Of the approximately 7,000 languages spoken around the world, only a small fraction are found on the Internet. On the platform Twitter, 85% of the tweets are written in one of just eight languages, according to one study – not exactly an accurate reflection of the planet's cultural and linguistic diversity.
Even though more and more communities are beginning to discover the possibilities of sharing their language online, much more can be done to raise awareness and highlight these efforts. For International Mother Language Day on February 21, Rising Voices, along with our organizing partners the Living Tongues Institute, Endangered Languages Project, and Indigenous Tweets, as well as a wide range of participating partners, are coming together to launch the campaign “Tweet in Your #MotherLanguage.”
Through this online campaign, we want to recognize and encourage Internet users who are sharing their language on Twitter with a special focus on indigenous, endangered and minority languages, all of which may not be as well represented online.
It's easy to get involved:
Step 1 – Tweet in Your Mother Language
- Tweet using your mother language throughout the day
- Share “Why is it important to use your language on the Internet?”
- Tweet greetings or your favorite words/phrases in your language
- Tweet a translation to encourage speakers of other indigenous and minority language communities
Step 2 – Add Hashtags
- Add the hashtag #MotherLanguage
- Add the hashtag of the language (i.e. #Lakota, #Yoruba)
Step 3 – Join the Conversation!
- Find others using the #MotherLanguage hashtag and retweet them
- Search for the hashtag of your mother language and follow others tweeting in it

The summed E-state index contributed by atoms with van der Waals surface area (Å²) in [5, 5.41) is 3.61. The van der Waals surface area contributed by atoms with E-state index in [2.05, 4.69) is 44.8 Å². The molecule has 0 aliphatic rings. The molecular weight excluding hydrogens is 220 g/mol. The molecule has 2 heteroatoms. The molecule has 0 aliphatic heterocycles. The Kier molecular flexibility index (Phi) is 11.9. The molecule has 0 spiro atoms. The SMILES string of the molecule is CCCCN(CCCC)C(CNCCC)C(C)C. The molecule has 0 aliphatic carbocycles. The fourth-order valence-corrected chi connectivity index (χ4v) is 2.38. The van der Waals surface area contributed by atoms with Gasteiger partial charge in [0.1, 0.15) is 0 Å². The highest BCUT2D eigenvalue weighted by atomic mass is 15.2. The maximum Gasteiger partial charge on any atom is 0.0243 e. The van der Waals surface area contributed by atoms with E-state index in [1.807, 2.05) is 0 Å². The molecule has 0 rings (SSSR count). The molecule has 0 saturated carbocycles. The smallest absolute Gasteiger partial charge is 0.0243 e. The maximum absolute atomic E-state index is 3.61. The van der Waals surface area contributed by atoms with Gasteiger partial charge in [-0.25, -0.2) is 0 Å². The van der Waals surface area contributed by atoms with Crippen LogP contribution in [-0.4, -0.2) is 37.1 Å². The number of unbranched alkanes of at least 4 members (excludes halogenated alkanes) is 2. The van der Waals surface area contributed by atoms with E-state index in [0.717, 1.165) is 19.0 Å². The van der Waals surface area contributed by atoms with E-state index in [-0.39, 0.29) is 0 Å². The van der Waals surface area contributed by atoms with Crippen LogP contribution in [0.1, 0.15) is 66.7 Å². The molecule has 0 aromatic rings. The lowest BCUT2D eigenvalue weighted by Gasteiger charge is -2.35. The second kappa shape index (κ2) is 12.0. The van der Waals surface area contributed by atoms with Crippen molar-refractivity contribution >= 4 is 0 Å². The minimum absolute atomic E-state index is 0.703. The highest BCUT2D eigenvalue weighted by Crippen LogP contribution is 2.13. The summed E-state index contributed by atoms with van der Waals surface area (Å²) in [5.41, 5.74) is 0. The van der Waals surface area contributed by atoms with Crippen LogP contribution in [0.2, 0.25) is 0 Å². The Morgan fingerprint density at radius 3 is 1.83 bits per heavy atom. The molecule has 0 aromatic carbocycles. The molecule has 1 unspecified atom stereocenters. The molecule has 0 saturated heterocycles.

- Connect with other people celebrating language diversity
For more details on how to take part, take a look at the campaign website.
Why Tweet in Your #MotherLanguage?
Despite the increase in the number of languages being used online, many communities still face ongoing challenges when trying to communicate through social media. Some languages lack a keyboard that allows users to write in their language, and many parts of the world still lack adequate connectivity, excluding them from the online conversation.
However, Internet communication has proven to be an important part of language preservation and revitalization. Easy-to-use digital tools allow for more people to create content in their language, and the Internet for speakers of these languages to connect, regardless of geographic distances.
This campaign will highlight the work of many individuals and groups committed to using their languages on the Internet, many of whom may be considered “language digital activists” for their role in bridging this divide and encouraging a new generation of speakers. We are fortunate to count the participation of “ambassadors” such as Rodrigo Pérez (@ISF_MX) from Mexico, who regularly tweets in the Zapotec language and Ignacio Tomichá Chuve (@MonkoxBesiro) from Bolivia, who regularly tweets in the Bésiro (Chiquitano) language, who created these videos extending an invitation to participate in the campaign. More ambassador videos are on their way and will be added to the playlist:
Thanks to help of many people around the world, the campaign website has already been translated in more than 25 languages, including Odia, Sena, and Lezgian. Many of these translations came from members of the Global Voices’ Lingua Project, a community of volunteer translators.
With your help, we can pave the way for a more multilingual Internet where different languages are celebrated, not excluded. All it takes is a tweet or retweet!